A guide to progressive sex-ed resources for parents

Image of an educator in front of a blackboard that says LGBT

These web series, fact sheets and workshops are aimed at parents who want to have engaging conversations with their kids on consent, gender, sexuality and more


In late August, Ontario’s Conservative government released a revised health and physical education curriculum. Following Doug Ford’s campaign pledge to scrap the Liberal sex-ed curriculum from 2015, a return to the 1998 lesson plan and a year of consultations, most topics from the Liberal curriculum remain, with shifts around sexual orientation, gender identity and consent.

Education around consent starts in grade 1, with the identification of genitals and what constitutes non-consensual touch. Sexual orientation is introduced in grade 5, masturbation is an optional teacher prompt in grade 6 and homophobia is brought up in grade 7. Also taught in grade 7 is the concept of sexual consent and how it’s communicated.

In terms of changes to the 2015 curriculum, gender identity and expression have been moved from grade 3 to grade 8, and mentions of LGBTQ+ families have been removed.

“Research suggests that children start discovering and articulating their gender identity around age three to five,” explains Makeda Zook, the health promotion and education officer at Action Canada, an Ottawa-based charity that promotes progressive sexual health and rights. “Removing gender identity from grade 3 and placing it in grade 8 undermines the creation of safer and supportive school environments, which are key to ensuring the health and well being of trans and gender non-binary students.”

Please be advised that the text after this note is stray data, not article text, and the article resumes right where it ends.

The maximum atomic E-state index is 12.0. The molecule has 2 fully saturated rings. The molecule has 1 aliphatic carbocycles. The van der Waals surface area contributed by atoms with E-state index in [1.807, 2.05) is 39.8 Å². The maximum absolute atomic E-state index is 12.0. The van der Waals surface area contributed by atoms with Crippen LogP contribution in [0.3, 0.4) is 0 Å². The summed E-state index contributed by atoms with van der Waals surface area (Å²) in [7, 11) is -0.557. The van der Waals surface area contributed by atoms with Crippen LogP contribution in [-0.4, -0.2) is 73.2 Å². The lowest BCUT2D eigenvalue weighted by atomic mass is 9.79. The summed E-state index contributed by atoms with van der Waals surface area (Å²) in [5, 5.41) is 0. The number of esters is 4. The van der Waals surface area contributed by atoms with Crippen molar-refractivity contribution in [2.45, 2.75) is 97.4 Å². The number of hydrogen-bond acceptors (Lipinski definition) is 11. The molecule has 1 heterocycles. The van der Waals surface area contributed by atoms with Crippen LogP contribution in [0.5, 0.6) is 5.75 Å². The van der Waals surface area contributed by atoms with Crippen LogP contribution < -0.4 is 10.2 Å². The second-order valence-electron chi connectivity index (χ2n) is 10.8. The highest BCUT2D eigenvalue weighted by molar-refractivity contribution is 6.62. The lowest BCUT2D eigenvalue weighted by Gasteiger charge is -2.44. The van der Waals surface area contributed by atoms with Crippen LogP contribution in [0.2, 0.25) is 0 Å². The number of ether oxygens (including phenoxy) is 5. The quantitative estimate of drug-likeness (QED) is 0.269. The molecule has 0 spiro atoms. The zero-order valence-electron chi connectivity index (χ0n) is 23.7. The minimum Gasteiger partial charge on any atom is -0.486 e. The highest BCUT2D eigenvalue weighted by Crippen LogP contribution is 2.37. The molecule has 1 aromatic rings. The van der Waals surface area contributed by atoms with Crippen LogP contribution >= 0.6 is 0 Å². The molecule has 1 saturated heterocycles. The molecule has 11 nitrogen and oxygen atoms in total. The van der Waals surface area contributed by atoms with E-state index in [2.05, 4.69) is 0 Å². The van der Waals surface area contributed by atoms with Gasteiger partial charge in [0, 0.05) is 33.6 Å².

She adds that studies show impacts of “stigma, invisibility, fear of coming out, and opportunities for discrimination and bullying can be felt by anyone in or perceived to be part of the LGBTQ+ community, including those from queer/trans families and students who express their gender outside of binary expectations.”

Notably, the Conservative government is requiring schools to develop a policy that allows parents to opt their children out of the sex-ed curriculum. When it comes to education concerning diverse gender and sexual identities, preventing homophobia, transphobia, and gender-based and sexual violence, Zook says opting kids out directly contradicts human rights that are protected provincially, federally and internationally.

Evidence supporting comprehensive sex ed has repeatedly demonstrated positive effects. In the Netherlands where sex ed starts at age four, young people are more likely to delay sexual activity and will use condoms and other contraceptives when they do become active (leading to lower rates of STI transmission and unintended pregnancies). Gender equitable attitudes, empathy and inclusiveness, positive body image and the ability to distinguish between healthy and unhealthy relationships are all promoted.

Upholding a strong sex-ed curriculum in schools is a baseline societal good. There are also a number of alternative resources for parents looking for ways to have engaging conversations with their kids, ranging from community workshops to easily accessible web series.

A guide to progressive sex-ed resources for parents
Posted on 2019-09-17
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